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From "Frederic Auge" <frederic.a...@gmail.com>
Subject Re: the biggest myfaces webapp
Date Sun, 20 Aug 2006 13:09:59 GMT
Hi guys,

We had big performance problems with client state saving.
Changing to server helped a lot ! x4-5 improvement for serving pages !

We don't have any problems anymore. Our average load is 30
requests/min 24/24 7/7
And we could take a lot more (hopefully)

We use a profiler when we have a specific performance problem
(understand a page that is slow). It's more likely to be in the
business tier than the web tier.

Regards,
Fred

On 8/20/06, Yee CN <yeecn@streamyx.com> wrote:
>
>
>
>
> I am in the same boat – a distributed application that I was building has to
> be converted to become centralized, so the number of users suddenly becomes
> at least an order of magnitude larger.
>
>
>
> I am thinking memory might not be such a big issue as a multi-CPU Intel
> boxes with 8GB of memory is getting rather common place nowadays. But I am a
> bit concerned about view rendering time. A while back somebody posted a
> benchmark which I recalled was showing that JSF pages took about 4 times
> longer to render, and there were some non-linear issues as well. In
> principle faster CPU plus cheaper boxes for clustering should handle the
> problem, but I am dying for someone to share his/her experience on large
> scale deployment of JSF.
>
>
>
> I have no regret so far – after the initial learning curve the faster
> development/prototype time has been a great advantage to our team.
>
>
>
> Regards
>
> Yee
>
>  ________________________________
>
>
> From: Rogerio Pereira [mailto:rogerio.araujo@gmail.com]
>  Sent: Sunday, August 20, 2006 7:31 AM
>  To: MyFaces Discussion
>  Subject: Re: the biggest myfaces webapp
>
>
>
>
> Thanks guys, this kind of discussion is very useful.
>
>
> 2006/8/19, Kevin Galligan <mailinglists@kgalligan.com>:
>
>
> If memory is the major concern, I think the real unknown is the view state
> storage.  To be honest, this is an unknown for me also.  Currently I'm
> keeping that stuff on the client.  If the page download size isn't too big,
> I think this is the direction I'd stick with even in production, as I don't
> have to worry about old views getting dumped from the session in case the
> user really digs the back button.
>
>  But, in general, I'm not sure what the memory issue would be beyond the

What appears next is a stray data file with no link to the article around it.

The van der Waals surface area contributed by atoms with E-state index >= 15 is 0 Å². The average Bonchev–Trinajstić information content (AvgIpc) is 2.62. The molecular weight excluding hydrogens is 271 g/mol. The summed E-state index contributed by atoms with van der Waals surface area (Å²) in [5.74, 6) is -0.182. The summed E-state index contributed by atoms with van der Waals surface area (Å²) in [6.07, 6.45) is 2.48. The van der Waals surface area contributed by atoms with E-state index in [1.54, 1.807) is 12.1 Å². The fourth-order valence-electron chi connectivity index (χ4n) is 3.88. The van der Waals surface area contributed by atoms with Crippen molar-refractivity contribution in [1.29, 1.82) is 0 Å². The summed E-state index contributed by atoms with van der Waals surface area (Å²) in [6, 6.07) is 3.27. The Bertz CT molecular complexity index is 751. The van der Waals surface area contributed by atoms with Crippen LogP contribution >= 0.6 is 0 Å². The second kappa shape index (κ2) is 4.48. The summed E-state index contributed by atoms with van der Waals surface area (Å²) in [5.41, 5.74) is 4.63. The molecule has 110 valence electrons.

> view storage.  I'm anti-session for most things anyway, besides carrying
> around some standard user info.  I'm planning to rely on smart coding,
> tuning hibernate settings (which, obvisouly, requires the use of hibernate)
> and, possibly, turning on the hibernate cache for certain parts of the data.
>
>  However, I do understand your concern.  I'm sort of in the same boat.  I'm
> implementing an app and I'm not sure how many people will be logging into
> it.  I don't know what the performance will really be like.  I still think
> there is some technical understanding of the JSF view that I've ignored
> until now that would probably help.  If anybody happens to have a good page
> to point to that discusses the view, please forward that along.
>
>  What kind of box will this be running on?  I assume if this is a production
> app that you might have a few hundred megs of memory available for the
> application to play in?  Making that assumption, you've got about a meg per
> user.  Right?  While compared to some other technologies, a meg per user is
> a lot, but at the same time, hardware is cheap compared to developer time.
> Again, the big question mark in my mind is the view storage.  If it were
> stored on the client, in theory you wouldn't need much session space besides
> authentication, if any.  Right?
>
>
>
>
>
> On 8/19/06, Eurig Jones < eurigjoneslist@gmail.com> wrote:
>
> As far as I'm aware after the research I've done I haven't seen any
>  large websites done in JSF.
>
>  I'm in the same boat as you. I'm developing an application which
>  potentially could have 200/300 users concurrently logged on and this is
>  a worry for me too. I'm trying to code the application as carefully as I
>  possibly can with the fact that "LOTS of users will be logged on at the
>  same time", always in the back of my mind. Like with any web framework,
>  you need to code the application in best possible practices and as
>  efficiently as possible (avoid using session beans as much as you
>  possibly can. etc.)
>
>  My concerns are memory usage more than anything. But this is a concern
>  not with JSF but with developing my site with Tomcat and J2EE in
>  general. As for performance, to be honest with you, I feel like I'm
>  sailing into unchartered waters, because I really don't know! I can't
>  help looking at PHP/Apache and thinking how efficient and proven it is
>  under heavy load (And that wasn't a call for a start on a PHP/Java debate).
>
>  Regards,
>  Eurig
>
>  Rogerio Pereira wrote:
>  > Somebody has myfaces webapps with more than 50/100 concurrent users?
>  >
>  > --
>  > Yours truly (Atenciosamente),
>  >
>  > Rogério (_rogerio_)
>
>
>
>
>
>
>
>
>  --
>  Yours truly (Atenciosamente),
>
>  Rogério (_rogerio_)
>  http://faces.eti.br
>

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